Interpreting Book of Mormon Geography

Review of John L. Sorenson. Mormon’s Map. Provo, Utah: FARMS, 2000. x + 154 pp., with notes, scripture and subject indexes. $9.95.


Mormon’s Map is John L. Sorenson’s most recent compilation and discussion of Book of Mormon passages relating to geography. The book is composed of 128 pages of understandable text (including seventeen maps illustrating geographical features mentioned in the text). Fifty-four endnotes (pp. 129-34), a scripture index (pp. 135-42), a subject index (pp. 143-54), and various other resources make this book a compact research tool. The inside front cover contains “Mormon’s Map,” a blue-and-green graphic resembling the maps of biblical lands found at the end of the King James Version of the Holy Bible published by the church in 1979. A legend listing geographical details (that are indicated on the map only by numbers) accompanies this map. Another multicolored map entitled “Major Physical Features” is placed on the inside back cover, permitting the reader to refer quickly to general topographic features.

Mormon’s Map revisits many of the verses in the Book of Mormon that were mined for geographical meaning in the author’s earlier and larger volumes: An Ancient American Setting for the Book of Mormon (1985) and The Geography of Book of Mormon Events: A Source Book (1992).1 Indeed, the concluding paragraph in Mormon’s Map asserts that “the features found on ‘Mormon’s Map’ as presented in this book are more carefully defined, more logically cross-checked, and more numerous than the criteria in the 1992 work” (p. 128). My first impression of Mormon’s Map—the sort of impression one would get in a bookstore after browsing through the book for a few minutes—was that it provided an attractively packaged, readable, and relatively thorough guide for anyone interested in a reasoned interpretation of Book of Mormon geography.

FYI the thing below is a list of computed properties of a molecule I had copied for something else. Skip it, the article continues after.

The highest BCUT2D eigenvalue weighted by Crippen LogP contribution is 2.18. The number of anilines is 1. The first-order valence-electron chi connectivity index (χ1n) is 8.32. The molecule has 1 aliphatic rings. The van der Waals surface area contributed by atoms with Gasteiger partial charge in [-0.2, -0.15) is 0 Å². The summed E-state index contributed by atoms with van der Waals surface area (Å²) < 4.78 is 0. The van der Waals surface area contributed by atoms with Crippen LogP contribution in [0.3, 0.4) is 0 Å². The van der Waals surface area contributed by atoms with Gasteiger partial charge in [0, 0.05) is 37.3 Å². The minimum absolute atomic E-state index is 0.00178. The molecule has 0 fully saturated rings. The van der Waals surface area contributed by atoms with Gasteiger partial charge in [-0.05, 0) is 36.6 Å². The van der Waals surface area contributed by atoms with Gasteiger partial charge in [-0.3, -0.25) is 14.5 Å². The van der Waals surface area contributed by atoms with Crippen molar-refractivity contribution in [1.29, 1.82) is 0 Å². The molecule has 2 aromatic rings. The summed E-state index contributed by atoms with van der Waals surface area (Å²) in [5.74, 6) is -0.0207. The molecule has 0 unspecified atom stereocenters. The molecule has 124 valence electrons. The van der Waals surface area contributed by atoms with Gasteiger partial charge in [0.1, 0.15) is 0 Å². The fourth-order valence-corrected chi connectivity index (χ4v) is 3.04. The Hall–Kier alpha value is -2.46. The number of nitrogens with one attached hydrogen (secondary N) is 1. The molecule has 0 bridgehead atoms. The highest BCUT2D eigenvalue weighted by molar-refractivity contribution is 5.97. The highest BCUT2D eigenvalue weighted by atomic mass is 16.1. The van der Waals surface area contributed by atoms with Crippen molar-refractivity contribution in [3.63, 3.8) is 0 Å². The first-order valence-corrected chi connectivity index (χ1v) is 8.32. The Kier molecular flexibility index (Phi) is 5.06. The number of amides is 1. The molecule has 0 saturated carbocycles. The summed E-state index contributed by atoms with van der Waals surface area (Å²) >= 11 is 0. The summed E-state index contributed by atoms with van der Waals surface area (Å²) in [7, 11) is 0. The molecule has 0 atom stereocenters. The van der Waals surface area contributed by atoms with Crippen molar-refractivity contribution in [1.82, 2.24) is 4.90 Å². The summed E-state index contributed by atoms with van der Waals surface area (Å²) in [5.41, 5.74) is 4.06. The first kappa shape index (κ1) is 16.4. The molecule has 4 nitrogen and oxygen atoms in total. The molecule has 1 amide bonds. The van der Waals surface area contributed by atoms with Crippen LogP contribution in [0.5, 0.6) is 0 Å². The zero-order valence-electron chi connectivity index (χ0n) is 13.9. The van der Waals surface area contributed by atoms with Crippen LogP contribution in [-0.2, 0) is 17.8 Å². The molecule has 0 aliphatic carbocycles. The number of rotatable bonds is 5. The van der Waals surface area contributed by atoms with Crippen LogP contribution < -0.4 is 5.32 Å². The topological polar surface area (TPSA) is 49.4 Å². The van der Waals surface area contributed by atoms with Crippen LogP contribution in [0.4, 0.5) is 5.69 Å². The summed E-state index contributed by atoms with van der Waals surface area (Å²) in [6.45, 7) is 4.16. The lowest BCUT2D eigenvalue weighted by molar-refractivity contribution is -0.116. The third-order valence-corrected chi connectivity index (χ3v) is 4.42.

What Is Mormon’s Map?

Sorenson indicates that what he has called “Mormon’s Map” would, in its ideal form, be a “two-dimensional rendering of the body of information about geography that Mormon possessed in his mind” (p. 125). However, the version of Mormon’s map set forth in Sorenson’s book can only be “a reasonable approximation” (p. 126) of “the Nephites’ conception of their geography” based on “all the information [Sorenson has] been able to elicit from Mormon’s words and those of other Book of Mormon writers” (pp. 17, 126, emphasis in original).